A team of Kiwi scientists hope to answer some of the biggest questions about our universe, by joining one of the most ambitious astronomy projects ever undertaken.
Researchers from the University of Auckland will be helping analyse a "river of data" captured by the Large Synoptic Survey Telescope (LSST), now being built in northern Chile.
Equipped with the world's largest digital camera at 3200-megapixels, the LSST is a purpose-built telescope that will take repeated snapshots of the southern sky - each one the size of 40 full moons.
Over its 10-year lifespan, the data generated by the project will be measured in petabytes, or one quadrillion bytes, and will be handled by teams of astronomers around the world.
The telescope will map tens of billions of stars and galaxies, imaging most of the Southern Sky every few days.
Using the data, scientists can find objects as far away as exploding supernovae at the edge of the visible universe, to asteroids that could potentially collide with Earth.
Auckland University's Head of Physics, Dr Richard Easther, and his colleagues will use the data to find planets circling other stars, test theories of the origin and evolution of the universe, and to search for entirely new classes of astronomical objects.
"We see this as potentially the most important astronomy project New Zealand has ever been involved with and we are extremely excited to be part of it," the cosmologist said.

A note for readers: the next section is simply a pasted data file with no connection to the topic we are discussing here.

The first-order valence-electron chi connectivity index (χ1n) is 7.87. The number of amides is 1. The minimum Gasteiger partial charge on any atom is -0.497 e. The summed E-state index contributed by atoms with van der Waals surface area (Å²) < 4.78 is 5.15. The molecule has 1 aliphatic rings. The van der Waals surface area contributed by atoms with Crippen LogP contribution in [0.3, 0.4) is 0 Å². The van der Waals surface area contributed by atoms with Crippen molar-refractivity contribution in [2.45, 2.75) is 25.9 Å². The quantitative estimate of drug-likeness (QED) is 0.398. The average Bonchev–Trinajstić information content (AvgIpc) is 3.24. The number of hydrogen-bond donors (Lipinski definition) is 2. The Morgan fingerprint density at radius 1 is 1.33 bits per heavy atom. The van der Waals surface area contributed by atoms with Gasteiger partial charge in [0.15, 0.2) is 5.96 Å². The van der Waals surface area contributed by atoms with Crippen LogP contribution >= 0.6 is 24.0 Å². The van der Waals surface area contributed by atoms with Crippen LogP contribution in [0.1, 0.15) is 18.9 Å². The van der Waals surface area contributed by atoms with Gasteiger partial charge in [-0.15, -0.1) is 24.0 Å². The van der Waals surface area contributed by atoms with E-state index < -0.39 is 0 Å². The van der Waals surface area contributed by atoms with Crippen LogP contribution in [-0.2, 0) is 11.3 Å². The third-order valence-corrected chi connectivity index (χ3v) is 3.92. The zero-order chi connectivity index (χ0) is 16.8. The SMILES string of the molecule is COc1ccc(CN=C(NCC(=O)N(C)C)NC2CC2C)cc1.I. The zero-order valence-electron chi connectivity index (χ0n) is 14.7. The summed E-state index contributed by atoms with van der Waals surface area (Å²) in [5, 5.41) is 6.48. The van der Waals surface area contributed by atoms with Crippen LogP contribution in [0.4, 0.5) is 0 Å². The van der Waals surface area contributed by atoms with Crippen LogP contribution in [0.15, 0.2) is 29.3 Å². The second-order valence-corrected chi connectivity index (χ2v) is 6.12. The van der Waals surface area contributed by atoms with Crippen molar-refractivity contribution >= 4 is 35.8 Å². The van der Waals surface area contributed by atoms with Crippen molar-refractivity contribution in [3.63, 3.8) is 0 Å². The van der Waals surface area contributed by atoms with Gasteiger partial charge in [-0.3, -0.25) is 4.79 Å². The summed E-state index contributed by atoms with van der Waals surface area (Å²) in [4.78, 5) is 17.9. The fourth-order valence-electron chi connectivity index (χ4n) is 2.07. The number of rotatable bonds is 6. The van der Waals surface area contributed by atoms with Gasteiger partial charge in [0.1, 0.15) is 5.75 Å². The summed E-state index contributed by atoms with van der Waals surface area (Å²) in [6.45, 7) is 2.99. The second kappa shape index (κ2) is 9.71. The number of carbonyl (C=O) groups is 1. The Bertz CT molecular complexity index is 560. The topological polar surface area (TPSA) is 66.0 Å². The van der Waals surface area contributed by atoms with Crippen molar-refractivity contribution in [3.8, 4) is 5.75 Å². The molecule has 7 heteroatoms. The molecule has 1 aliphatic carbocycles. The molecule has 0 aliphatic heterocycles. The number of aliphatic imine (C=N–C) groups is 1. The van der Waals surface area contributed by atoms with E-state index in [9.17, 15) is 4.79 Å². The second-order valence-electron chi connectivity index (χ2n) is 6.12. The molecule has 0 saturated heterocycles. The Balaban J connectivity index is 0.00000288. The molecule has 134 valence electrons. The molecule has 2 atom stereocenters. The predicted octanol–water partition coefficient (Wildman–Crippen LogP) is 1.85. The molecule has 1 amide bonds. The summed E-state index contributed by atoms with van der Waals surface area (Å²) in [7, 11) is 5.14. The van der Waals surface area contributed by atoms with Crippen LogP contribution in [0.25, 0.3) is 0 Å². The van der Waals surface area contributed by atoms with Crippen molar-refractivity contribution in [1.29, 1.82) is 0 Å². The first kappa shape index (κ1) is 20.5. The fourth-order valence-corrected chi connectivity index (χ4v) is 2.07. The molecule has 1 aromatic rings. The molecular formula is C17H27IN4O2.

Beyond the astronomical discoveries the telescope will make, processing the data delivered by the LSST would drive advances in statistics and machine learning - key components of the emerging field of "big data" - and create a wealth of opportunities for Auckland students.
Further, the university's agreement with the LSST consortium would allow other Kiwi astronomers to join the project under Auckland's auspices, effectively making it a national opportunity.
Dr Easther's own research interests would centre around how the universe was expanding, and why.
"I'd like to know what the dark energy is that is driving the expansion of the universe, I'd like to know what its properties are, and I'd like to know how the seeds of the current structure of the universe were laid down right after the Big Bang.
"These are questions that the LSST, in principle, will be able to help us answer."
The telescope, expected to be operational by 2021, would be based in Cerro Pachon because of that location's extraordinarily dry air and clear skies, and its excellent view of the galaxy.
Its mapping approach differed to the "pointed mode" of conventional telescopes designed to focus on particular objects, rather than recording constant images of the entire night sky.
The LSST would also draw on entirely different technology to the multi-billion dollar Square Kilometre Array (SKA) radio telescope, that is to be stationed in Australia and Africa and would consist of dishes and millions of dipole radio receptors.
"They're quite different technically, but in terms of the questions they're going after, they're operating in a very similar ballpark."
Super-Scope: the Large Synoptic Survey Telescope
• A revolutionary telescope that will produce an unprecedented wide-field astronomical survey of our universe, using an 8.4m ground-based telescope.
• Equipped with the world's largest digital camera at 3,200-megapixels, the LSST will take repeated snapshots of the southern sky - each one the size of 40 full moons - over a 10-year lifespan.
• A team of University of Auckland scientists will be among the hundreds of astronomers from around the world helping analyse the petabytes of data captured by the US/Chile project.